16:30 - 21:30
|Korean Kimchi and as Taiwanese as it can get: Ma Po Tofu|
This branch of Chien-Fu, a chain of Taiwanese vegetarian restaurants, is the place to eat in Roppongi. Food is typical tofu and mock meats, but my Ma Po tofu (a taste of Taiwan for when I miss it) was delicious, and very similar to what I used to eat from my closest vegetarian restaurant soon after I arrived in Taiwan.
Chien-Fu also have a branch in Kunitachi (about 30 minutes by train west of Shinjuku.)
Nirvanum?I'm reluctant to recommend a non-vegetarian restaurant with so many vegetarian restaurants to choose from in Tokyo, but Nirvanam have a vegan/jain menu, and their masala dosas are excellent. They are close to Kamiyacho Station, one stop from Roppongi on the Hibiya Line. They also have a new store near Toranomon Station.
Eastern TokyoEastern Tokyo, much like most of Tokyo's sprawl, offers little to the traveller, but it's home to one of Japan's oldest Taiwanese restaurants, It's Vegetable, and one of its best Cafes, Sasaya Cafe.
|$$||macrobiotic / fusion||hours||website||Happycow|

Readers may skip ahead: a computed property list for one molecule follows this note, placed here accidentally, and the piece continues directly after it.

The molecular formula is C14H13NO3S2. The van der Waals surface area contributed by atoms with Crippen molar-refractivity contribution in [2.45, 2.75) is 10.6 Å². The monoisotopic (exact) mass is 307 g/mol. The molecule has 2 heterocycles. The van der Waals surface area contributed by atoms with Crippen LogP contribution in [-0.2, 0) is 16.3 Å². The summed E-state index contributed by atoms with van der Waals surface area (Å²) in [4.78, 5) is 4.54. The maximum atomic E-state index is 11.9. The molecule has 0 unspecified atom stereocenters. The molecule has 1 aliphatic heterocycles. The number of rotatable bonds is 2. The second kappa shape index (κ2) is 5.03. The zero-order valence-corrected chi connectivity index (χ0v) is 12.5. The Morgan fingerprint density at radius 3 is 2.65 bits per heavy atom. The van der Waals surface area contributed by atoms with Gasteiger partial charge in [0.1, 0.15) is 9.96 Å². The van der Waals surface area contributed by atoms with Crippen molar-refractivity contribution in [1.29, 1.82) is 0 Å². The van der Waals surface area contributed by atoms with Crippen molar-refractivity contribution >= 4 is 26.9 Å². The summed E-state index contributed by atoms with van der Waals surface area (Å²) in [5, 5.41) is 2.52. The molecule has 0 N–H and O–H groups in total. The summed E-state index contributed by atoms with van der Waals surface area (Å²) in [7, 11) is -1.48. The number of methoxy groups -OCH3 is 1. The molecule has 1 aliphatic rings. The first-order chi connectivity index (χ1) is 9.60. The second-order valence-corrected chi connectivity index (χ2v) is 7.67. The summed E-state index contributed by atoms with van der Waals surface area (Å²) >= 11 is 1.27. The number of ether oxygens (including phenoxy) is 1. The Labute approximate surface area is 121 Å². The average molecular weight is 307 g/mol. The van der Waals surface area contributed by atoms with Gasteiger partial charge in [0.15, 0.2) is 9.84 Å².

|〒130-0003 Tokyo, Sumida, 横川1-1-10||directions|
Sasaya Cafe is one of Tokyo's top vegan cafes. Located adjacent a pleasant city park (but without much of a view of it) it serves delicious all-vegan food (the odd dish contains honey) in a spacious, mostly wooden interior. Prices are very reasonable, at around 1000 Yen for a simple set meal. They also serve some delicious baked goods, and a natural cola. If you want to hang out before or after visiting the Sky Tree, perhaps while you sit out the wait for your turn to queue, then this is the place to come.
|A fresh and delicious Tempeh curry set from Sasaya Cafe|
It serves fairly traditional Taiwanese foods, perhaps slightly better presented than most food in Taiwan to cater to Japanese tastes. It gets mixed reviews, but even having spent many years in Taiwan I still enjoy it occasionally. Non-vegan items seem to be quite clearly labelled, a rarity among Taiwanese restaurants around the world.
|I can't help myself when it comes to ordering Ma Po Tofu from Taiwanese restaurants.|
North-Western TokyoThis suburban sprawl has many good (mostly small, western/fusion) restaurants, many of which are not far from central Tokyo and are worth the effort to get to them, though I must admit that living in Yokohama it's so far away from here that I rarely do make it there.
This new falafel eatery is more than just falafel, and it's located in Koenji, the centre for alternative youth culture in Tokyo, and well worth an explore. It also has other vegan restaurants nearby. Prices are incredibly cheap for such good food, with mains starting at 500 Yen. Main page here.
Cafe Rappa is a small, alternative vegan cafe run by a man who is clearly passionate about healthy, vegan food. It's about 20 minutes from Shinjuku. See my main post here.